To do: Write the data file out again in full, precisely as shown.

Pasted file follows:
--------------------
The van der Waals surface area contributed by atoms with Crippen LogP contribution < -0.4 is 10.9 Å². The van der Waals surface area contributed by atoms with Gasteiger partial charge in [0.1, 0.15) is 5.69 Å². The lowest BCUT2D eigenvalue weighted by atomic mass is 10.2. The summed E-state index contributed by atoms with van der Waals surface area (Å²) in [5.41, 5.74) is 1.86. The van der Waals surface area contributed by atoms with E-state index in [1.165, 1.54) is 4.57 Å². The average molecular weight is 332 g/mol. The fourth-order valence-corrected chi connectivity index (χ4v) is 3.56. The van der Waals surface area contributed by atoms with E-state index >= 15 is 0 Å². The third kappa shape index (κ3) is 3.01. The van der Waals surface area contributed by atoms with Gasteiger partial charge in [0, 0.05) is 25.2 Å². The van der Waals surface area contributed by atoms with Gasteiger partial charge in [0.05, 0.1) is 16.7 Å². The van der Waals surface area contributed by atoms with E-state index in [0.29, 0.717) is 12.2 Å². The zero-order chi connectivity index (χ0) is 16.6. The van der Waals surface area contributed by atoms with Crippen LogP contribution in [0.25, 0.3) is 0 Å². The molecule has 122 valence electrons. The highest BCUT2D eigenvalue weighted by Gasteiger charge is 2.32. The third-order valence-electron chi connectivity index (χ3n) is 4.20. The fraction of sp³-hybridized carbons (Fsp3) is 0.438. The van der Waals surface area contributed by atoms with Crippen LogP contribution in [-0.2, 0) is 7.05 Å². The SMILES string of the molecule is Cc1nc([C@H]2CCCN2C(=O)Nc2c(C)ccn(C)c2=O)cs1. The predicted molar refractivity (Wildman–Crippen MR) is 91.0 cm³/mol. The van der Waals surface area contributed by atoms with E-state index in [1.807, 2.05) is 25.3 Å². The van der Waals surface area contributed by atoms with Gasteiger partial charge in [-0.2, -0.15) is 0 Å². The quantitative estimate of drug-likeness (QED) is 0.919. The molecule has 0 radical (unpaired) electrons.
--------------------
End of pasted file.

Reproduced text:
The van der Waals surface area contributed by atoms with Crippen LogP contribution < -0.4 is 10.9 Å². The van der Waals surface area contributed by atoms with Gasteiger partial charge in [0.1, 0.15) is 5.69 Å². The lowest BCUT2D eigenvalue weighted by atomic mass is 10.2. The summed E-state index contributed by atoms with van der Waals surface area (Å²) in [5.41, 5.74) is 1.86. The van der Waals surface area contributed by atoms with E-state index in [1.165, 1.54) is 4.57 Å². The average molecular weight is 332 g/mol. The fourth-order valence-corrected chi connectivity index (χ4v) is 3.56. The van der Waals surface area contributed by atoms with E-state index >= 15 is 0 Å². The third kappa shape index (κ3) is 3.01. The van der Waals surface area contributed by atoms with Gasteiger partial charge in [0, 0.05) is 25.2 Å². The van der Waals surface area contributed by atoms with Gasteiger partial charge in [0.05, 0.1) is 16.7 Å². The van der Waals surface area contributed by atoms with E-state index in [0.29, 0.717) is 12.2 Å². The zero-order chi connectivity index (χ0) is 16.6. The van der Waals surface area contributed by atoms with Crippen LogP contribution in [0.25, 0.3) is 0 Å². The molecule has 122 valence electrons. The highest BCUT2D eigenvalue weighted by Gasteiger charge is 2.32. The third-order valence-electron chi connectivity index (χ3n) is 4.20. The fraction of sp³-hybridized carbons (Fsp3) is 0.438. The van der Waals surface area contributed by atoms with Crippen LogP contribution in [-0.2, 0) is 7.05 Å². The SMILES string of the molecule is Cc1nc([C@H]2CCCN2C(=O)Nc2c(C)ccn(C)c2=O)cs1. The predicted molar refractivity (Wildman–Crippen MR) is 91.0 cm³/mol. The van der Waals surface area contributed by atoms with E-state index in [1.807, 2.05) is 25.3 Å². The van der Waals surface area contributed by atoms with Gasteiger partial charge in [-0.2, -0.15) is 0 Å². The quantitative estimate of drug-likeness (QED) is 0.919. The molecule has 0 radical (unpaired) electrons.